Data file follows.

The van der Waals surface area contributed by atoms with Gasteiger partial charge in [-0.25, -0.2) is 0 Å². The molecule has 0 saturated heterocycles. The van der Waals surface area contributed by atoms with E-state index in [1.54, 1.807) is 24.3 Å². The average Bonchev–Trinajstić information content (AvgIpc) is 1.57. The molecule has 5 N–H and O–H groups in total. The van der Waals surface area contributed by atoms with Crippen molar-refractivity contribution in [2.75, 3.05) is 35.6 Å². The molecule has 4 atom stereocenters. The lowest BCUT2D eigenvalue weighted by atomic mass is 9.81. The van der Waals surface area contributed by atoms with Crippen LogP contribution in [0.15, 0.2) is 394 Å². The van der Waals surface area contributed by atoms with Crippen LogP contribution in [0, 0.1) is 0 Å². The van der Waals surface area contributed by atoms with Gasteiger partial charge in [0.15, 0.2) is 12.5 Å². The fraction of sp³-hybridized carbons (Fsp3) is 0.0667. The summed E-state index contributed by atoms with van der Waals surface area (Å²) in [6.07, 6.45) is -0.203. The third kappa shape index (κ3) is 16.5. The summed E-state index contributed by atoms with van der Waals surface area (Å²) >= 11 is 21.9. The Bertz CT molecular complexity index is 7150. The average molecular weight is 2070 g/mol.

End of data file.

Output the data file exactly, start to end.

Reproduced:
The van der Waals surface area contributed by atoms with Gasteiger partial charge in [-0.25, -0.2) is 0 Å². The molecule has 0 saturated heterocycles. The van der Waals surface area contributed by atoms with E-state index in [1.54, 1.807) is 24.3 Å². The average Bonchev–Trinajstić information content (AvgIpc) is 1.57. The molecule has 5 N–H and O–H groups in total. The van der Waals surface area contributed by atoms with Crippen molar-refractivity contribution in [2.75, 3.05) is 35.6 Å². The molecule has 4 atom stereocenters. The lowest BCUT2D eigenvalue weighted by atomic mass is 9.81. The van der Waals surface area contributed by atoms with Crippen LogP contribution in [0.15, 0.2) is 394 Å². The van der Waals surface area contributed by atoms with Crippen LogP contribution in [0, 0.1) is 0 Å². The van der Waals surface area contributed by atoms with Gasteiger partial charge in [0.15, 0.2) is 12.5 Å². The fraction of sp³-hybridized carbons (Fsp3) is 0.0667. The summed E-state index contributed by atoms with van der Waals surface area (Å²) in [6.07, 6.45) is -0.203. The third kappa shape index (κ3) is 16.5. The summed E-state index contributed by atoms with van der Waals surface area (Å²) >= 11 is 21.9. The Bertz CT molecular complexity index is 7150. The average molecular weight is 2070 g/mol.